Post by Sci-Fi Girl » Thu Jun 21, 2012 6:43 am

I have stories too. :D

When I was very little, my mother took me to something called "The American Indian Cross-cultural Foundation", where we heard many different native storytellers.

I believe that when you learn a culture's traditional stories, you learn more about them as a people than if you just learn what they wear, or what they eat. A culture's oral tradition is how the beliefs and values of a people were passed down through the generations. It is one of the most valuable things to keep alive.



Then, I spent all my teen summers at a wilderness school summer camp. It was not simply survival skills, but primitive living skills. How to live well in the woods, and make what you need, using only what can be found in nature. How to live in harmony and symbiosis with the earth. We learned the skills of many different native peoples and traditions. Most of it was second or third hand however, as we didn't have native instructors.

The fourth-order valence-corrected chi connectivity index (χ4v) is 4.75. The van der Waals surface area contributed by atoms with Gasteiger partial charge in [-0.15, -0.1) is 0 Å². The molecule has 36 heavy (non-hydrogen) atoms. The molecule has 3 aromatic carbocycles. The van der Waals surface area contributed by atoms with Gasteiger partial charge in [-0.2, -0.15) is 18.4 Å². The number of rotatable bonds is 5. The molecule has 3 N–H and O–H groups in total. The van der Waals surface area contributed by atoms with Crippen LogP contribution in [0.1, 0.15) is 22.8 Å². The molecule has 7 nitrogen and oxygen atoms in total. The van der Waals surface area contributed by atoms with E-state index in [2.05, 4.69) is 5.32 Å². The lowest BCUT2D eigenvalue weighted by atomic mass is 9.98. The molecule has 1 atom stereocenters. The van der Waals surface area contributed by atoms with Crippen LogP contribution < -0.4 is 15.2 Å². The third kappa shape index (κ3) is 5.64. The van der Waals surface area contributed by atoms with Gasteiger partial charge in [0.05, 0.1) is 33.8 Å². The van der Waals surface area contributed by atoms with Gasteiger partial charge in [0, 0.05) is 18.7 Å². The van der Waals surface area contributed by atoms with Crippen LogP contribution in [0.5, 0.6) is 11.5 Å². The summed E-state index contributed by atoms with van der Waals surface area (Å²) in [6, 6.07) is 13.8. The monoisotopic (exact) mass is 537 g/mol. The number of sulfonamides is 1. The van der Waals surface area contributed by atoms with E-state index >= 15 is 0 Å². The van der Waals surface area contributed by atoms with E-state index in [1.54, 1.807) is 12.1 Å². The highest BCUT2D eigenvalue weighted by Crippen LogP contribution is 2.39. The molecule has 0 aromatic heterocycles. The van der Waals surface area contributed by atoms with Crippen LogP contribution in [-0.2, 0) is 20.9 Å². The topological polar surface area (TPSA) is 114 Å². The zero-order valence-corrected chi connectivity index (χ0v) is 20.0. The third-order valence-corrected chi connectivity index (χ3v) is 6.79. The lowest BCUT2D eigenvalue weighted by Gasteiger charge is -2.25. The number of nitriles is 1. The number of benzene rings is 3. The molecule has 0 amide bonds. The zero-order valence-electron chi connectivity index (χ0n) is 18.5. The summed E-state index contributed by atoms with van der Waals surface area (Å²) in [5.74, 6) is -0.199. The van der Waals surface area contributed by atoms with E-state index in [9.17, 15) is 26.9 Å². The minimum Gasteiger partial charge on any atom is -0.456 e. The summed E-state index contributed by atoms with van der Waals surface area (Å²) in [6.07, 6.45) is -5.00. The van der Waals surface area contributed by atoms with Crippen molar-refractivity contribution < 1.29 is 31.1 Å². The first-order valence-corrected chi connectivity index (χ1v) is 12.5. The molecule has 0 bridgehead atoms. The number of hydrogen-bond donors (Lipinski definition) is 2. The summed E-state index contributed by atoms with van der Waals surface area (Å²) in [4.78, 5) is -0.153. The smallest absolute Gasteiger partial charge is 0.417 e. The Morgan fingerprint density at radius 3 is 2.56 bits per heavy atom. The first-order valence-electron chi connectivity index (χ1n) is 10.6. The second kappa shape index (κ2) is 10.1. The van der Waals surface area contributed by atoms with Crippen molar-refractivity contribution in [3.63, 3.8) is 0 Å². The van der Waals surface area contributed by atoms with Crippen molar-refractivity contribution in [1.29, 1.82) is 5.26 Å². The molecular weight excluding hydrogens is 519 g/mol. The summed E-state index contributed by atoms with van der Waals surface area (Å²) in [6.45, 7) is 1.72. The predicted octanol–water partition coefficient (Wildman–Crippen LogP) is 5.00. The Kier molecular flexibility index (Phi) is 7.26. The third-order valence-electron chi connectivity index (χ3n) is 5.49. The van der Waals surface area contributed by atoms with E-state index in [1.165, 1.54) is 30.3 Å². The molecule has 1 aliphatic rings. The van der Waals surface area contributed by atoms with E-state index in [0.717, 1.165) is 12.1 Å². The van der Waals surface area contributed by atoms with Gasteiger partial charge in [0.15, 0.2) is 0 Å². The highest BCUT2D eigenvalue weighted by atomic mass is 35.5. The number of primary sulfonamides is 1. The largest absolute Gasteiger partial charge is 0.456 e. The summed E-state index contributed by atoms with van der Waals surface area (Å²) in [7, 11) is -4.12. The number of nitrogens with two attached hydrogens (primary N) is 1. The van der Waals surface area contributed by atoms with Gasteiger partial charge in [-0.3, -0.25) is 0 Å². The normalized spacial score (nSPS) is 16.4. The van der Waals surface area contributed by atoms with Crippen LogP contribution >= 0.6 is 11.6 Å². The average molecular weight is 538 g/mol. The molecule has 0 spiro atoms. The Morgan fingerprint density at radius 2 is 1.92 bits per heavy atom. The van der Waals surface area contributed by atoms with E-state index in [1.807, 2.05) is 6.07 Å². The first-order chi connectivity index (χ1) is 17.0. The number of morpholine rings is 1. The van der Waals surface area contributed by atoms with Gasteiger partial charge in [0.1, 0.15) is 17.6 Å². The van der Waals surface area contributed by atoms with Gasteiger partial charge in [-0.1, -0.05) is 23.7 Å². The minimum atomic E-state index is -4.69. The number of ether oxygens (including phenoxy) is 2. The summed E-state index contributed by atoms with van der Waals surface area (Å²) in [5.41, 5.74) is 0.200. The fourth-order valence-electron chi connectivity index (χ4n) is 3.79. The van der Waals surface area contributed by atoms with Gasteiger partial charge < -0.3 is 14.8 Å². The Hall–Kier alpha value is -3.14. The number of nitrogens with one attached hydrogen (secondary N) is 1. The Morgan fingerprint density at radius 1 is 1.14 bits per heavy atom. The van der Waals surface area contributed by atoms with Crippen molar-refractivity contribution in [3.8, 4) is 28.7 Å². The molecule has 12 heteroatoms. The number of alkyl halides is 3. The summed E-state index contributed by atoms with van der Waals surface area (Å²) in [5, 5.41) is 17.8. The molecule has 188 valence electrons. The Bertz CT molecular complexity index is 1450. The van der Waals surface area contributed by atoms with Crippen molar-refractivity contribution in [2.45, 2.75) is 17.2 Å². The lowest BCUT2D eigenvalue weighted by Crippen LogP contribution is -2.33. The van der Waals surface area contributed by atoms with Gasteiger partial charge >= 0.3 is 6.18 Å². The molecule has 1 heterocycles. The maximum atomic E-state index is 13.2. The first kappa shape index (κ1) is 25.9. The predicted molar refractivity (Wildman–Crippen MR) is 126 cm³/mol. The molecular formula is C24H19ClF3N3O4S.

But one year, we had the the most amazing guest instructor: an Australian Aboriginal tribal dancer! :D He taught us to make boomerangs, and didgeridoos, but the dancing! Every night the dancing!!! :mrgreen:

It was amazing. We were in awe of him! But at the same time, he told the director of the school that he was amazed and thrilled to be working with young people who actually wanted to learn what he had to share. The children of his people wanted nothing to do with the old ways. He would try to teach them anyway, but they really weren't interested. He was so happy that we were so eager to learn it all! And we loved it!